Ambalama, a custom of great significance in ancient Sri Lanka, encompassed the establishment of roadside shelters along well-traveled paths. These halting places provided solace and sanctuary to fatigued travelers, whether on foot or in carts. Furthermore, ambalams played a pivotal function within local communities, serving as meeting points for villagers to engage in leisurely pursuits and conduct communal deliberations.
In ancient times, the construction of Ambalam, or resting places for travelers, was considered not only a practical necessity but also a meritorious deed. It was firmly believed that providing a comfortable and safe shelter for those journeying on long roads was a way to earn blessings and good karma.
People of means and influence took it upon themselves to build these Ambalam at strategic locations, making sure to select spots that offered respite and convenience to weary travelers. They spared no effort in designing these structures, often showcasing exquisite architectural details that reflected the cultural heritage of the region.
Maintaining the Ambalam was also seen as a sacred duty. It was believed that any form of pollution or desecration of these resting places would be met with severe consequences and bring negative karma upon oneself. Therefore, the utmost care was taken to ensure that Ambalam remained clean, inviting, and in pristine condition.
These humble structures became a vital part of the landscape, dotting the roadsides, villages, and towns. They served as more than just a place to rest; they were also hubs of social interaction, where travelers would meet, exchange stories, and share their experiences. Local communities took pride in the Ambalam and often lent a helping hand to maintain them.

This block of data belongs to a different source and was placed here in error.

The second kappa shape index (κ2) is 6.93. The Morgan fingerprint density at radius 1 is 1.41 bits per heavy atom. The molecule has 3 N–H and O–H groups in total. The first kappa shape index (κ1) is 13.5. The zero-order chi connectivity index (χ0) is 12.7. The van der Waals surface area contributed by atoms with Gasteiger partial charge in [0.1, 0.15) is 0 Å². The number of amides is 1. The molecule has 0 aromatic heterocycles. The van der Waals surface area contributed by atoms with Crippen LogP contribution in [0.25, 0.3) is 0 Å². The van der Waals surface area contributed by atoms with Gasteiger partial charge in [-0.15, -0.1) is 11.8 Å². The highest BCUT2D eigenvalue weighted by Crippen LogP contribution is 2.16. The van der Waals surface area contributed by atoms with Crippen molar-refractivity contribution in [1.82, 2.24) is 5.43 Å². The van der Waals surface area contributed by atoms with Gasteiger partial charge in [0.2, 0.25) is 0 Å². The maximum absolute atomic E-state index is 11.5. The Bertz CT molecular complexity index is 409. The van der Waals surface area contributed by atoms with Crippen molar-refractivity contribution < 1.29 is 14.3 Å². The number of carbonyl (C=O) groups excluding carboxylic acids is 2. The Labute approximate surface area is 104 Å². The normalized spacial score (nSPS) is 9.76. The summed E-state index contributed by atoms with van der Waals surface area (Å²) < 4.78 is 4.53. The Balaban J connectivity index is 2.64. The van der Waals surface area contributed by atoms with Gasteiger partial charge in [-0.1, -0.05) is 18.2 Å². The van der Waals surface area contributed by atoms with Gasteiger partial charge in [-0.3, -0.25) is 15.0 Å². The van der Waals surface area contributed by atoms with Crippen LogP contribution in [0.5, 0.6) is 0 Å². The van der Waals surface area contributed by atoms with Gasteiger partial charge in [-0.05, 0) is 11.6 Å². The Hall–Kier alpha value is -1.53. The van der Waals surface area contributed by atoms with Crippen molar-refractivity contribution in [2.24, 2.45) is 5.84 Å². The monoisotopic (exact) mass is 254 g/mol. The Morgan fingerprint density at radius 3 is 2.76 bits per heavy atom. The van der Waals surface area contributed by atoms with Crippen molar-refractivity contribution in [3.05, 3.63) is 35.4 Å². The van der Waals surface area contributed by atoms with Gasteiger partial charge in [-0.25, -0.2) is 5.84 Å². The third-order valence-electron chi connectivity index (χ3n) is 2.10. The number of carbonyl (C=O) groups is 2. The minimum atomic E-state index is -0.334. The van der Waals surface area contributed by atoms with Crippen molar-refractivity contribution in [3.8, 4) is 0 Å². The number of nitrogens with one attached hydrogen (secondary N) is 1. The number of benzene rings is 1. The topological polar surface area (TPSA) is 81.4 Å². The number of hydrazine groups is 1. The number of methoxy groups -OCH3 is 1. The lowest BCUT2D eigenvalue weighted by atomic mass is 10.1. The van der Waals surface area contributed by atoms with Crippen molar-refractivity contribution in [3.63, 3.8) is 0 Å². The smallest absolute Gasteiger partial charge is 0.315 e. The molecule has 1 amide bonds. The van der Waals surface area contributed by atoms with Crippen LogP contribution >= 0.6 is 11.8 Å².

As time went on and modern means of transportation took over, the significance of Ambalam gradually faded away. However, their charm and historical importance cannot be denied. Today, we can still catch glimpses of these ancient resting places, standing as silent witnesses to a bygone era, reminding us of the selflessness and generosity of those who built them.
The Ambalama at Guralawela lies at the center of a picturesque paddy field. 50 meters way, lies an ancient Uraketa well. Uraketa wells generally have the hardened outer shell of a large tree trunk from trees such as Kumbuk – Milla – Jackfruit lowered in the well to keep sand falling in. Some times clay rings have been used for the same purpose. Some of the tree trunks found at these wells are over 300 years old.
The Ambalama at Guralawela is situated amidst a scenic paddy field. In close proximity, at a distance of 50 meters, there lies an ancient Uraketa well. These wells are characterized by a sturdy outer casing made from the trunk of a sizable tree such as Kumbuk, Milla, or Jackfruit. This casing serves the purpose of preventing sand from entering the well. Alternatively, clay rings have occasionally been utilized for the same purpose. It is worth noting that some of the tree trunks discovered in association with these wells date back over 300 years.
- List of Ambalama’s in Sri Lanka
- Ancient Heritage Sites of Sri Lanka
- Other Places of Interest Within Close Proximity
Map of Guralawela Ambalama
The map above also shows other places of interest within a approximately 20 km radius of the current site. Click on any of the markers and the info box to take you to information of these sites
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Travelling Directions to Guralawela Ambalama
|From Kandy to Guralawela Ambalama|
|Via : Katugastota – Alawathugoda – Ukuwela|
Total distance: 23 km
Duration : 45 minutes
Time to be spent: About 15-30 minutes
Driving Directions : View on Google Maps